This blog is written to address the neurodiversity with a large group of females and has nothing to do with sexism or ableism, nor that neurotypicals cannot have the same careers. Most importantly, it is imperative that we understand the differences in neurodiverse females, the different ways they cope or not cope, and the different ways they present.

Within the Neurodiverse population, there is no particular way to be a girl or a woman. Many of my clients have all kinds of preferences and interests, including my Lego pens sets. Many of my clients have a wide and varied style of clothing, from fashion to boys clothes to Victorian clothing to gender-neutral clothing to completely loving being in a princess Tulle dress or an Elf costume. Some of my clients wear "boy" clothing and "girl clothing". Some like cargo pants, some like dresses and/or corsets, some like dressing up in their favorite character, some love femininity and some do not and many like books, stationery, dolls, and theater.

Finally, the purpose of writing about presentations is to leave no female out; to never exclude not even one female. We understand the neurotypical world (to the degree that we do), but we are only on the cusp of learning about the neurodiverse female world and what this group are truly capable of, when given the right support. This is about understanding females on the Spectrum and then designing appropriate interventions according to their presentation. For example, the passive presentation will need assertiveness training whereas a different social type will need a different intervention. It would be unfruitful to put all females in the same social skills or intervention group.

Whilst these girls and women are different, they all share the same common core characteristics, that of social, emotional, cognitive, sensory, intelligence differences, in addition to other co-existing disorders or conditions. This makes for complex presentations. By no means can one type be put in a box. A female can be 2 or 3 types or morph into all types throughout their life-time.

These are just some of the various ways that Autism presents, how some females may present and how they may cope with having a different brain. Autism influences many factors and all types and interests are just as important as each other. We need as many different brains and as many different neurodiverse females as possible. We also need to know the differences in presentation, so that we can now design and implement the right support and intervention for the right girl or woman.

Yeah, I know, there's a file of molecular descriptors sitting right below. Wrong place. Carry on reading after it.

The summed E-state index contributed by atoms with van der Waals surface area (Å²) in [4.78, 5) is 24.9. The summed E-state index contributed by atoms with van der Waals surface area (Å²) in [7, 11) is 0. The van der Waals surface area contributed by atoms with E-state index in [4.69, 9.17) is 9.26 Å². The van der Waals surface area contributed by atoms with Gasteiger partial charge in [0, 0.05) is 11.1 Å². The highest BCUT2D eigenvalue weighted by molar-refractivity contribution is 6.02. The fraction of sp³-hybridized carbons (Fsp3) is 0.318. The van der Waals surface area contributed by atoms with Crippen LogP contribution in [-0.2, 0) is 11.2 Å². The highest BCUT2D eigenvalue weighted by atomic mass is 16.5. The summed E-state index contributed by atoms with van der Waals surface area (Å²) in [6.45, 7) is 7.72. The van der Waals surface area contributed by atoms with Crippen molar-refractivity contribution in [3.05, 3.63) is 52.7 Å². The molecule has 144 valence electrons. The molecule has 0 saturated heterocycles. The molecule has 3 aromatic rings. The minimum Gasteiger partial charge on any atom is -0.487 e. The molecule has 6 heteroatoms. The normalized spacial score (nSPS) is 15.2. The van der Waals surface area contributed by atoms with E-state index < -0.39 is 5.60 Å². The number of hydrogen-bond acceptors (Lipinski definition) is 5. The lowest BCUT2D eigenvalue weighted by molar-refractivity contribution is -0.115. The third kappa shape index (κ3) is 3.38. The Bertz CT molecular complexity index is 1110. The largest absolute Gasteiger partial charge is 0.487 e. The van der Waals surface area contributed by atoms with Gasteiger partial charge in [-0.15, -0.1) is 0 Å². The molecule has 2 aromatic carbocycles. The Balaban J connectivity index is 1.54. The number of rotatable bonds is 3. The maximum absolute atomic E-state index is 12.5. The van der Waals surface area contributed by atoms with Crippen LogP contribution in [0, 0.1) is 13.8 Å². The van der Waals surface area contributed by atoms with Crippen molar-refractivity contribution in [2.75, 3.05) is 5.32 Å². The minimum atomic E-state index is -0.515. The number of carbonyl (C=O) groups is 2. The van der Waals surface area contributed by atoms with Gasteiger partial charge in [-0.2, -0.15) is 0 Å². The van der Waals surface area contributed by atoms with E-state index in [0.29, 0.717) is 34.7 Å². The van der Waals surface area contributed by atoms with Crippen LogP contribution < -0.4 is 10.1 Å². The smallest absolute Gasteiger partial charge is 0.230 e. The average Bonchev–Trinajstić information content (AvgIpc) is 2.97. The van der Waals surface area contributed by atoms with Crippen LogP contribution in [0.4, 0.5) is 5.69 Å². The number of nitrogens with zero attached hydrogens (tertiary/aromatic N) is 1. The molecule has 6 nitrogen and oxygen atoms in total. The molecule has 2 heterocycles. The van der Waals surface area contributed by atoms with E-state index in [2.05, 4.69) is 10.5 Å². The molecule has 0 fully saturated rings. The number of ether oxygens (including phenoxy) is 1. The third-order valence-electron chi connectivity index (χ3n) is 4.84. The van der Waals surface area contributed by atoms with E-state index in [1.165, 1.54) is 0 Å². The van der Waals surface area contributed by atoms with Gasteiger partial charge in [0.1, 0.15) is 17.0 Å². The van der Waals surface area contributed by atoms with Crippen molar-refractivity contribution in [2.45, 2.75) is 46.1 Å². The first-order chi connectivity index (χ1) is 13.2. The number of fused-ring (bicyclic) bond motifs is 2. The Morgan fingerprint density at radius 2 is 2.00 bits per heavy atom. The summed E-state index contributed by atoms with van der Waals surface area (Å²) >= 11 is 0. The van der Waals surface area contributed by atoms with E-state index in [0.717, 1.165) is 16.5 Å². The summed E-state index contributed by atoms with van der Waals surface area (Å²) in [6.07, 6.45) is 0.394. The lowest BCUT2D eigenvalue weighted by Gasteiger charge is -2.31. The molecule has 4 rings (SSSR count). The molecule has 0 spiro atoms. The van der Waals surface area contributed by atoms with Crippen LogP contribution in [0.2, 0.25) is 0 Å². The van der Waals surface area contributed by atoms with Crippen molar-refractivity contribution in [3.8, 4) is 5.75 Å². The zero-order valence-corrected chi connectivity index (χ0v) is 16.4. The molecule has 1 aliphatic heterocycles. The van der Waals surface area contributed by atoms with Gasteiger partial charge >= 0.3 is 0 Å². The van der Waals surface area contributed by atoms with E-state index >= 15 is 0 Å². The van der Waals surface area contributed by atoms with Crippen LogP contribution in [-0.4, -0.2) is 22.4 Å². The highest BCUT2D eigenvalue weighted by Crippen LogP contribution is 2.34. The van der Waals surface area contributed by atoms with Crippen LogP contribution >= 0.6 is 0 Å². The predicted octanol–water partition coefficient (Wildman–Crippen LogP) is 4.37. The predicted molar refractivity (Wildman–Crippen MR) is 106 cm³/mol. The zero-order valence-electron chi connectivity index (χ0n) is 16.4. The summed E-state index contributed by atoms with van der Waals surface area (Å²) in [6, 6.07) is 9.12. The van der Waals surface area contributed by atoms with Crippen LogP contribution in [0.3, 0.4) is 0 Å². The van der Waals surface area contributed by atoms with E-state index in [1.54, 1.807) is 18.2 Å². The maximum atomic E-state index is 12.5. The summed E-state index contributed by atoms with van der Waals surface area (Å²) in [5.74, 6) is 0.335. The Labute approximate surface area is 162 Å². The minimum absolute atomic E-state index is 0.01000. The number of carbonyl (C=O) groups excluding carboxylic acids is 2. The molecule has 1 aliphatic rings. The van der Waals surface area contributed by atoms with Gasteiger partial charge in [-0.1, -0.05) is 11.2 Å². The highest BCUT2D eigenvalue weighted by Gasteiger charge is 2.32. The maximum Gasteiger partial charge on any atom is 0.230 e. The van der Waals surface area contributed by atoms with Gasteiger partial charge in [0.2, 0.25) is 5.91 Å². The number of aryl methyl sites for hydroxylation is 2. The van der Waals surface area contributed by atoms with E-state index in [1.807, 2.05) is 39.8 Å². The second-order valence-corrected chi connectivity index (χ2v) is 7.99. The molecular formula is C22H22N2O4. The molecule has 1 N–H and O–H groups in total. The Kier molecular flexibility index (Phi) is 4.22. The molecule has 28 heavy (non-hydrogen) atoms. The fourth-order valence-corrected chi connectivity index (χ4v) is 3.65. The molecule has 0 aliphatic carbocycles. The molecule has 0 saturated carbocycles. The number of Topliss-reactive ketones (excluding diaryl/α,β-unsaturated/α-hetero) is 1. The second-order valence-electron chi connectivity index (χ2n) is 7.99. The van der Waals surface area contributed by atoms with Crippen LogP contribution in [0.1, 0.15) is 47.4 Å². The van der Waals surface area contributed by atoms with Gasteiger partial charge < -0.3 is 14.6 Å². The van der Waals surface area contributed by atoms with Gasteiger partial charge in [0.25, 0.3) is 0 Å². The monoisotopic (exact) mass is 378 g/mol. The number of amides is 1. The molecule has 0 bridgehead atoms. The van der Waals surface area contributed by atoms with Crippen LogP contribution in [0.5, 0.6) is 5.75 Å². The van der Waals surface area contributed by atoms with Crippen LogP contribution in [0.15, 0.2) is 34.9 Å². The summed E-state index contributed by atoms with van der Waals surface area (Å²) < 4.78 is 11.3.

Neurodiverse girls and women have much to offer, regardless of neurotype, interests, dress, differences and/or similarities. There are no stereotypes, just a variety of presentations and profiles, all valid and all very special.

#nomoreemalesleftbehind #beyourownsuperhero #aspiengirl #aspienwoman #aspienpowers #behindthemask

Behind the Mask 3D

Copyright 2017 Tania A. Marshall http://www.aspiengirl.com http://www.taniamarshall.com

No part of this may be used, reproduced, borrowed or copied. This is an excerpt from Behind The Mask

AspienGirl.com is pleased to be nominated for a 2017 ASPECT Autism Australia Award

AspienGirl.com is pleased to be nominated for a 2017 ASPECT Autism Australia Award in the Advancement Category, for advancing the area of female Autism. AspienGirl.com advocates for neurodivergent females, educating and bringing a strengths-based awareness about the autistic female presentation/profile, and contributes to its’ goal of “no more AspienGirls left behind” and “Be your own superhero”, being the best version of yourself. Females will continue to be misdiagnosed, mis-medicated and/or receive the wrong interventions, until research is conducted on females, female-based screening and diagnostic tools are created, gender differences are clearly understood, and female-specific interventions and professionals are trained to assess, diagnose and work with females. In order to assist in getting closer to these goals, the AspienGirl Project was created and has already donated 450 books and will continue to donate a certain percentage of its profits to sending out free books and resources to professionals, schools, teachers, special needs coordinators, libraries, and Autism organizations.